Governance in the open source era
Third-party providers can't be used for storing and distributing certain corporate information.
In the digital world, business is driven by data, with corporate governance providing the mechanisms and processes for the control and management of it. Given the prevalence of open source in the platforms used today, how are companies managing their fiduciary requirements while still giving employees the flexibility of working in a collaborative environment?
Regulation provides companies with strict guidelines on the kind of information they keep and how it is stored. The introduction of the Protection of Personal Information Act (POPI) also means certain things cannot be stored outside the borders of the country. But, as with all regulatory requirements, companies need to take a systemic approach to how they balance stakeholder expectations of openness with corporate requirements.
A big part of this is to ensure employees understand governance from an information perspective. They need to appreciate that while certain applications might be wonderful from a consumer perspective, it does not necessarily meet enterprise-level requirements for security and data safety.
Take the concept of file-sharing as an example.
People have become so used to applications like Dropbox, Google Drive, and Microsoft OneDrive, it has become almost second nature to share documents and images with family and friends. With the consumerisation of technology, there is a certain expectation that this open and collaborative approach to information is mimicked in the corporate environment. After all, is it not simpler to share a presentation with a customer or an agency using such a file-sharing platform than having to jump through countless (and onerous) security hoops?
Unfortunately, when using such a platform, the information is stored on the servers of the provider. While it might not seem a big deal to have party photos stored on a computer in the United States, different rules apply to corporate (and customer) data. Simply put, these third-party providers cannot be used for the storing and distribution of certain corporate information.
Defeating the purpose
Countless times, although companies might have the best high-end security environment money can buy, the rather counterproductive act of employees using Dropbox to save sensitive corporate data still occurs. The concept of file-sharing is a good one, but businesses need to start applying that mindset to creating in-house solutions. Decision-makers must give the IT department the functionality and control to establish an internal file-sharing methodology that meets governance requirements.
In the past, cloud computing initiatives have been great, but IT can quickly lose control of which employees do what activities on various platforms. The same thinking should apply to file-sharing and data storage.
IT can quickly lose control of which employees do what activities on various platforms.
As stated, employee education becomes an integral component of this new dispensation. Just as staff members receive security briefings and directives on cloud solutions, so too should they be made aware of compliant file-sharing solutions and good corporate governance practices when it comes to data on both the company side as well as the client side.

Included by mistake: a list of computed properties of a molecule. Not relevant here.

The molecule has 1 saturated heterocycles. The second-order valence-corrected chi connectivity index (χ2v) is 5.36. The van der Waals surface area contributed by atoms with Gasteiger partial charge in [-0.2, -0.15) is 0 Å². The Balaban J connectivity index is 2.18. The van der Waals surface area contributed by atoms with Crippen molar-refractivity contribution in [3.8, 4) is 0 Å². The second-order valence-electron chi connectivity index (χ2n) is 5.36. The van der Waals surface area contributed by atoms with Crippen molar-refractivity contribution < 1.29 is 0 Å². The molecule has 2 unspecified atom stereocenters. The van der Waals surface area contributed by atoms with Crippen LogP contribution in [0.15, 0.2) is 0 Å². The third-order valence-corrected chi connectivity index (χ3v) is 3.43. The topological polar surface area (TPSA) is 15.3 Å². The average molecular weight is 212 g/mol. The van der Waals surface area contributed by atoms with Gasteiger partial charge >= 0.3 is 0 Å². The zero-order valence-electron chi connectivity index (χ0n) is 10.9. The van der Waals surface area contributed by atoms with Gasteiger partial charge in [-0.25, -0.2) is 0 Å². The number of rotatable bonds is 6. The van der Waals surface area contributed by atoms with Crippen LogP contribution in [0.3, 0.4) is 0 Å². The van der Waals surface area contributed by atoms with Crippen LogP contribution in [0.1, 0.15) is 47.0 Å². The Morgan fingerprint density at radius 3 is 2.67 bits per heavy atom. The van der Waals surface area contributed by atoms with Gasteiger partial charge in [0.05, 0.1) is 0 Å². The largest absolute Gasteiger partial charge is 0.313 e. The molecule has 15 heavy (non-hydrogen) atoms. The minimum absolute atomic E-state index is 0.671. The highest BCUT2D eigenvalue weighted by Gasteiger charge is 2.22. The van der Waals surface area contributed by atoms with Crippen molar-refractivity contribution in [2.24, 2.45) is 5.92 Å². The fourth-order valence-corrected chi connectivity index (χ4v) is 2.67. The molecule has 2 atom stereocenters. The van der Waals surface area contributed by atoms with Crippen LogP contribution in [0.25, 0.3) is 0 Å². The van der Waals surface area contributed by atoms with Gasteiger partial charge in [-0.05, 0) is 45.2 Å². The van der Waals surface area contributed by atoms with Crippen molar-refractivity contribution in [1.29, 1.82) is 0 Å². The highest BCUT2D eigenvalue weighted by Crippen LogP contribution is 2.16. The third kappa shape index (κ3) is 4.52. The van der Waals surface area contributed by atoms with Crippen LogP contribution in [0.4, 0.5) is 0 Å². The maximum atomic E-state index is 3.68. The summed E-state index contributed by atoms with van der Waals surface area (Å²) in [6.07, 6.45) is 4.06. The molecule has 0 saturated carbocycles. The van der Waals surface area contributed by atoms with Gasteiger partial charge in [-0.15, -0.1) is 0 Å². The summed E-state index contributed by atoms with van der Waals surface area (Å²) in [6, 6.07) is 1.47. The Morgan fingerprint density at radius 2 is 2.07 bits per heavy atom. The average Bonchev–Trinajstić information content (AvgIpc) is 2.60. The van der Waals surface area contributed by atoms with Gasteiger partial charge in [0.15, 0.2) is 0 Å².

The reality is non-compliance with POPI and the like can cause a company a lot of trouble. The financial costs could be significant, not to mention the reputational ones. If employees store data in the wrong place, it could have serious repercussions on governance. So, who is responsible for this? Is it the IT department, or perhaps HR? Unfortunately, there is no real answer to this. Companies need to decide internally and manage this information environment more effectively than they might have been doing in the past.
Another consideration is how open source data systems in Africa are growing in popularity, thanks to their cost efficiency and flexibility to integrate with older machines and infrastructure.
But, despite the convenience of these systems, they still need to meet compliance standards. Whether it is a public sector department or a private business, open source gives the customisability required to grow with changing infrastructure demands. Given how corporate governance also continually evolves to meet new market conditions, this gives technology teams the impetus to adapt to these new frameworks. As with file-sharing considerations, these open source data systems need to be integrated in such a way that there is no risk for leaking information, irrespective of the platform.
So, while the digital world presents business with opportunities to do virtually anything, there is a balance to be had between what is done in a consumer environment and what is allowed in a corporate one, from a legislative perspective. Decision-makers should evaluate their systems closely and have a balanced approach between what business needs to do and what IT can allow to happen.
Muggie van Staden has been at the helm of open source solutions company Obsidian Systems for 15 years. Leveraging the Linux open source way as a driving force, Van Staden has embedded a culture of innovation, relevance, dedication and collaboration in this niche software house. As an engineer, Van Staden's nature is to solve problems in unique and effective ways. As MD, he has overseen the growth in the company in both services on offer and revenue. Outside of work, Van Staden is a devoted family man and geek at heart.